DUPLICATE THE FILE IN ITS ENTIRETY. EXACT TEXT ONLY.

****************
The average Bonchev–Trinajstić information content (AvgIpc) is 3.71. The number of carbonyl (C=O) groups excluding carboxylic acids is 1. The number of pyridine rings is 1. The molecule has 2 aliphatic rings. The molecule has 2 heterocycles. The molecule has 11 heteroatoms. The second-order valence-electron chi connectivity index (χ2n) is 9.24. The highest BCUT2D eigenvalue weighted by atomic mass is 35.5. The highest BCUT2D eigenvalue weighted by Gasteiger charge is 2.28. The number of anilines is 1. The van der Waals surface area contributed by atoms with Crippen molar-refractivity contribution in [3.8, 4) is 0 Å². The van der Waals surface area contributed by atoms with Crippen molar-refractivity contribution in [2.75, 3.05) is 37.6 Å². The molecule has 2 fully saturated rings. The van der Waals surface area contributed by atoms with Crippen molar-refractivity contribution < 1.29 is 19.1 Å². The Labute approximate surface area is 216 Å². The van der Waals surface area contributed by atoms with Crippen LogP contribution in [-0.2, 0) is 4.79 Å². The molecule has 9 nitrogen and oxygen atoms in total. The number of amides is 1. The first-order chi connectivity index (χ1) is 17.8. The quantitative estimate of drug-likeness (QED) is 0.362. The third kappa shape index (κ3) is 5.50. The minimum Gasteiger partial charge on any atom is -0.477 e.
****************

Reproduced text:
The average Bonchev–Trinajstić information content (AvgIpc) is 3.71. The number of carbonyl (C=O) groups excluding carboxylic acids is 1. The number of pyridine rings is 1. The molecule has 2 aliphatic rings. The molecule has 2 heterocycles. The molecule has 11 heteroatoms. The second-order valence-electron chi connectivity index (χ2n) is 9.24. The highest BCUT2D eigenvalue weighted by atomic mass is 35.5. The highest BCUT2D eigenvalue weighted by Gasteiger charge is 2.28. The number of anilines is 1. The van der Waals surface area contributed by atoms with Crippen molar-refractivity contribution in [3.8, 4) is 0 Å². The van der Waals surface area contributed by atoms with Crippen molar-refractivity contribution in [2.75, 3.05) is 37.6 Å². The molecule has 2 fully saturated rings. The van der Waals surface area contributed by atoms with Crippen molar-refractivity contribution < 1.29 is 19.1 Å². The Labute approximate surface area is 216 Å². The van der Waals surface area contributed by atoms with Crippen LogP contribution in [-0.2, 0) is 4.79 Å². The molecule has 9 nitrogen and oxygen atoms in total. The number of amides is 1. The first-order chi connectivity index (χ1) is 17.8. The quantitative estimate of drug-likeness (QED) is 0.362. The third kappa shape index (κ3) is 5.50. The minimum Gasteiger partial charge on any atom is -0.477 e.